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The Catholic Study Bible A special version of the New American Bible, with a wealth of background information useful to Catholics.

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Philemon

Carolyn Osiek

Before Beginning…

Paul's letter to Philemon is a gem of early Christian exchange, and the only true personal letter that we have from Paul. No one seriously challenges Philemon as an authentic Pauline letter and an integral part of the New Testament. As contrasted with an “epistle” that embodies more stereotypic, stylized forms and features (for instance, Romans), Philemon appears to be a letter between individuals, dealing with a very concrete matter rather than with generalized, abstract theological principles. Neither Paul nor the early Christian community intended to attack slavery directly, so we may well wonder why this letter was preserved at all and why it might be significant for us.

Despite its brevity and apparent succinctness, Paul's letter to Philemon is full of interpretive problems and has been intensively studied in recent years. The traditional story line behind it since the fourth century has been that Onesimus, a slave, had run away from his master, Philemon, and had come to Paul for protection. Paul had converted Onesimus to Christianity, and now sent him back to Philemon, carrying this letter. But more recently, this interpretation has been questioned and several other possible scenarios proposed. One is that, according to Roman law, a slave who goes to a third party to mediate a dispute with his or her owner is not to be considered a fugitive. If one reads the letter from this perspective, it also fits. A third argument is that Onesimus is not a slave at all, but Philemon's brother, whom Philemon is treating like a slave ( Phlm 16 ). Paul asks him to reconcile and treat him as he deserves. The interpretation that Onesimus is indeed a slave is the majority one, but why he went to Paul remains an open question, as does what Paul really wants Philemon to do. But it is clear that the relationship between Philemon and Onesimus is not good, and Paul is trying to patch it up.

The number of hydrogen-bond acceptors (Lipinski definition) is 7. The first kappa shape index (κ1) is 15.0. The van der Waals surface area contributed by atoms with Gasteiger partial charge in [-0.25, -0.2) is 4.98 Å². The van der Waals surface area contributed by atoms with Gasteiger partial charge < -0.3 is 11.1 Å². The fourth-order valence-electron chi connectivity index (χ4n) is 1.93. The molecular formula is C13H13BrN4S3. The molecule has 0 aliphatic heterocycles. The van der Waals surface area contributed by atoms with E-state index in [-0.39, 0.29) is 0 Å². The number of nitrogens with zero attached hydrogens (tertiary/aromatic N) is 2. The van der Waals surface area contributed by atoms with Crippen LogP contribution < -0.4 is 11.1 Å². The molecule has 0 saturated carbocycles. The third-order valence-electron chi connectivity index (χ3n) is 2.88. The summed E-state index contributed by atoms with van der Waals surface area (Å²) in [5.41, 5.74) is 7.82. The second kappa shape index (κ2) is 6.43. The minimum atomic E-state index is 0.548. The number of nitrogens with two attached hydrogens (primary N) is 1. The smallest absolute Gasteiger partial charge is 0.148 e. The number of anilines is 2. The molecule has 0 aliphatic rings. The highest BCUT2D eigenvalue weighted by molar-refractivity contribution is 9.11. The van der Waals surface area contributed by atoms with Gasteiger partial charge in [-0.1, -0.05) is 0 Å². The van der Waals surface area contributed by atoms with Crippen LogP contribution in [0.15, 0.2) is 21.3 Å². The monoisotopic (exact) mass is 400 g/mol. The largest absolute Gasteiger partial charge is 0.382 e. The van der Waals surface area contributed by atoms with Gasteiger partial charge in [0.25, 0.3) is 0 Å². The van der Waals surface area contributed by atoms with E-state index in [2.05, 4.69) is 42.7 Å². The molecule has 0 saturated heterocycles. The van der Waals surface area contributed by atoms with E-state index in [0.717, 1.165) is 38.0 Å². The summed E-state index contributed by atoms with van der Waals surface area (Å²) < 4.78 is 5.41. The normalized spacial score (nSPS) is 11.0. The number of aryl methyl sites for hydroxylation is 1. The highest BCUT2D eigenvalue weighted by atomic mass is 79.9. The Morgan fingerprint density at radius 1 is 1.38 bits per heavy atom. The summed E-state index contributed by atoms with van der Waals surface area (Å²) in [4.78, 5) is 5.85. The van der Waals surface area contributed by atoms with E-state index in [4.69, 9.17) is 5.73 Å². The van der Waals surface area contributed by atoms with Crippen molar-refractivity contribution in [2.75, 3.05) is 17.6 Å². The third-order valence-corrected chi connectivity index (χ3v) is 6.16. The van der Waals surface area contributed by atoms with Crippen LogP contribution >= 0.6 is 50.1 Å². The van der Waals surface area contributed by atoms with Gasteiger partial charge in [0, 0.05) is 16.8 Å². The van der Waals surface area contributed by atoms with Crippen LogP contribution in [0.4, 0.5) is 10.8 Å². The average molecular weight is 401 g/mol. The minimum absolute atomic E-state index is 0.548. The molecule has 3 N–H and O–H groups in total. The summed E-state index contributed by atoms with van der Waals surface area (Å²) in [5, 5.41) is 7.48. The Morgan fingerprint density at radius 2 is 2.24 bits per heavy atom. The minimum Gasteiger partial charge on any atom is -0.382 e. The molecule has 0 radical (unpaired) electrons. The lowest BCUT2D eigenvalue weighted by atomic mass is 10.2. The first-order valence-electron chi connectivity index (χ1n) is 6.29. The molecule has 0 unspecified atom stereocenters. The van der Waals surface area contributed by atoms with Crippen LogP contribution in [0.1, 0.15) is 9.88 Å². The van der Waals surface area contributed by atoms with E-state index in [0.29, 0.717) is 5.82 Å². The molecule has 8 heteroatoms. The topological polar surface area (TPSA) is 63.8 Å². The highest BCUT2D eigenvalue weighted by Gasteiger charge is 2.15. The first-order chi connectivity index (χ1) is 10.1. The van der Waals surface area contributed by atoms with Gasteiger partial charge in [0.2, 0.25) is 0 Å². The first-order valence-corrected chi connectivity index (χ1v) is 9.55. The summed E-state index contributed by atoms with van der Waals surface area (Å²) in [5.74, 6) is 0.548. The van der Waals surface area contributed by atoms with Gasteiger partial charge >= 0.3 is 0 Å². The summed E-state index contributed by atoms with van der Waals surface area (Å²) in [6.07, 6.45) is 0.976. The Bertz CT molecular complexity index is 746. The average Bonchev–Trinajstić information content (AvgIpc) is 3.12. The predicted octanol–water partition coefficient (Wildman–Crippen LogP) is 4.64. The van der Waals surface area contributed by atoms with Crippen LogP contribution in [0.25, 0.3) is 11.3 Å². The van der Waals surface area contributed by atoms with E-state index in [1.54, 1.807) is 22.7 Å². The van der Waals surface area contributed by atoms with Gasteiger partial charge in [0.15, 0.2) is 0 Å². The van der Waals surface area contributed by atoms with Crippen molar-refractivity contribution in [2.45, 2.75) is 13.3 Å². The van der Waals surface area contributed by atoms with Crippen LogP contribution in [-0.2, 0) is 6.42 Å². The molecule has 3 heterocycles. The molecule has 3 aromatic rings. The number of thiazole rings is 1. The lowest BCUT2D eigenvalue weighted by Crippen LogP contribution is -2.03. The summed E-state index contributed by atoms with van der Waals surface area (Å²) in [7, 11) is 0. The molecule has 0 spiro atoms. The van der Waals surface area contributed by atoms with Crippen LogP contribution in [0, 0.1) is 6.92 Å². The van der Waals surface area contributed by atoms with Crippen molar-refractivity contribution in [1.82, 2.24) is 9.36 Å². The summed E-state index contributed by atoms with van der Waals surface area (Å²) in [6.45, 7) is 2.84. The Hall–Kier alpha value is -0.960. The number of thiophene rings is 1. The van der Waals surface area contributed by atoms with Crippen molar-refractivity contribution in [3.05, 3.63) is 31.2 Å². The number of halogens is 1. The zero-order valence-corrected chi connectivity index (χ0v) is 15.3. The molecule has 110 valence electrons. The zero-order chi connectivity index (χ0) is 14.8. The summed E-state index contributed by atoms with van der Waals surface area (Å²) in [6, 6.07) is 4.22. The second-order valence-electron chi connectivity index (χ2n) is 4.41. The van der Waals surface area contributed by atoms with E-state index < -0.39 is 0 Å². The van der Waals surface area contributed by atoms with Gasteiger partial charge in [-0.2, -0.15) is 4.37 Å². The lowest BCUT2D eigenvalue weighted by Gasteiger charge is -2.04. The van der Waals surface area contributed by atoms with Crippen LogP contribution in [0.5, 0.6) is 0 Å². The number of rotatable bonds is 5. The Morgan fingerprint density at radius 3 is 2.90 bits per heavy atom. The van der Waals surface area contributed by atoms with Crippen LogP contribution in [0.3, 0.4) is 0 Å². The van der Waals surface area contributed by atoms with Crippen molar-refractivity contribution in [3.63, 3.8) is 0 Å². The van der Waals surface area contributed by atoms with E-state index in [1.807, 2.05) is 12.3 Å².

The informal conversational tone does not detract from the letter's impressive significance within the Christian context. Each part of this letter underscores its ecclesial or community context and gives us a glimpse into the structure of relationship and exchange in the early Christian church. Because nearly all the names mentioned in the letter also occur in Colossians, the usual supposition is that Philemon's house church is located in Colossae.

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